Welcome

Youth Column

Each month one or more of our youth writes a column observing what is going on in the lives of modern teenagers, the Church and the world, and offering reflections on the Christian life and faith. Through this series of columns, we hope to connect you with the lives and brilliance of our young people; to offer reflections on our ongoing congregational life and mission; and to invite further reflection and deeper discipleship. We welcome comments and suggestions. The words of our young people here are an invitation to continue the conversation!

A Youth’s Turbulent Journey Through Faith

Hearing from other congregations or religious denominations is important to our own personal growth as religious people, and that is why we chose to publish a piece from a youth outside of BMPC for the month of March. For those unfamiliar with Church of the Saviour, it is a non-denominational church located in Wayne. I have visited this church several times, and I’ve found their youth programs to be very in depth and thought provoking. 

When Young People Pull Away from Faith

As we conclude one of the most important times of the year for Christians, I have been reflecting on faith and my part in it. To me, being a young person with faith is often strange. The two ideas seem almost incompatible, as faith is always taught to be something greater than us, perhaps something that humans, especially children, will never understand.

Christmas Memories - Advent Messenger 2020

Two stories featured in the 2020 Advent Messenger by Katherine Hattersley and Vivian Hattersley.

 

 

Growing Up as a Youth in the Church

For as long as I can remember, every Sunday morning I’ve gotten up, brushed my teeth, put my church clothes on and scrambled into the car with my family to go to Bryn Mawr Presbyterian Church. My experience with the church has changed as I’ve gotten older. When I was younger, church was more formal. We’d start in the “big church,” as we called it, have a Children’s Moment, and then process down the aisle and into the Education Building. Church as a youth is more informal. We’re in the gym, and we clap, eat donuts, play games and participate in small group sessions. Even though the two programs are different, they each hold a special place in my heart because of the people and experiences I've had in them.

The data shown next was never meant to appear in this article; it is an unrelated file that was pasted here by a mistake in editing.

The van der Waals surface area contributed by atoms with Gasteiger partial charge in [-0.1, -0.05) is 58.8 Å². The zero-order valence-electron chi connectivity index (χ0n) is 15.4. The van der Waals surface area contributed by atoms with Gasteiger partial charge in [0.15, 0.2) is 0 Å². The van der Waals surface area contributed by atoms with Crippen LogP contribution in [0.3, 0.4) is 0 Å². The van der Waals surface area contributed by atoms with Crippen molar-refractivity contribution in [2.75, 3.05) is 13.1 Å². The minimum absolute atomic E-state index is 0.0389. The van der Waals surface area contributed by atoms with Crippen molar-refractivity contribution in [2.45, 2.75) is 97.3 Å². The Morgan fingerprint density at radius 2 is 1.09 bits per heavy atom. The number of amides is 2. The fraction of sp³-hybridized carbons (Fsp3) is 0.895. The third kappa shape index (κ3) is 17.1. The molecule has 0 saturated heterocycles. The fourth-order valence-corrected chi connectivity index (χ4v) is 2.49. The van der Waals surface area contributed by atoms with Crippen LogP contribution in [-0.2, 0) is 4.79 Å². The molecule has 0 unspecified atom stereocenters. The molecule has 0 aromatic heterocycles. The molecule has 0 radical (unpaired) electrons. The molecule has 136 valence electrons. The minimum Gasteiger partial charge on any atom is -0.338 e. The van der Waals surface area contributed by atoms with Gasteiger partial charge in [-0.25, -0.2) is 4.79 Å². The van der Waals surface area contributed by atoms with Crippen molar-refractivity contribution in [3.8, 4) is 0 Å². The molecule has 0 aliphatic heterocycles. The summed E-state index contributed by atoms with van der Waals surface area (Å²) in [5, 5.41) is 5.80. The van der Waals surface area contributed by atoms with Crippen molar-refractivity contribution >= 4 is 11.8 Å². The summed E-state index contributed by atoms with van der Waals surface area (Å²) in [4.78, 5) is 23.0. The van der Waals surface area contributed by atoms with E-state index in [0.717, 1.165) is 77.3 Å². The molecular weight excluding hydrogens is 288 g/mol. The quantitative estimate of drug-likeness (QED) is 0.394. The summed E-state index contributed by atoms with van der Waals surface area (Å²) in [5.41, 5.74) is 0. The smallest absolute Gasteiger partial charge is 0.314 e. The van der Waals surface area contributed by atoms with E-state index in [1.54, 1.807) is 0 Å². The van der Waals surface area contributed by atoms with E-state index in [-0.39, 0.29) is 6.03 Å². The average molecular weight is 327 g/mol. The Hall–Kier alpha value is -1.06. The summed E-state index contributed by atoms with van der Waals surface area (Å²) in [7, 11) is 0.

Beginning a New School Year During a Pandemic

These two articles written by BMPC youth and alumni highlight their experiences as they begin their freshman year in both high school and college amid the coronavirus pandemic. Read both to better understand the recent experiences of teenagers in transition, particularly during the pandemic.

Tactics for Solving the Problem of Paralyzing Procrastination

For a lot of students, Online School has been problematic. It’s hard for a lot of people to live, work and learn in their own bubble, seemingly separate from everyone else. For me this spring, my procrastination grew from a problem that I could deal with to an all-consuming void that stopped me from doing any work for hours as I just sat around with my laptop nearby. I managed to get through the year, but it was an uphill battle against my own apathy. I had a harder time doing work because anything I did felt so separate from any other humans.

Valuing the Ordinary in a Pandemic

Over the past few months, I have been isolated at home with my immediate family. We have, for the most part, stayed at home and been with each other. COVID-19 has changed the way we live as a family. We have had our fair share of fights and arguments, as does every family. Still, we also have begun new traditions and have grown together. We began to walk both our family dog and my sister's dog every night after dinner. It is refreshing to get outside and be with the people you love. I look forward to this every day because it allows me to forget about schoolwork or my internship and focus my energy on my family.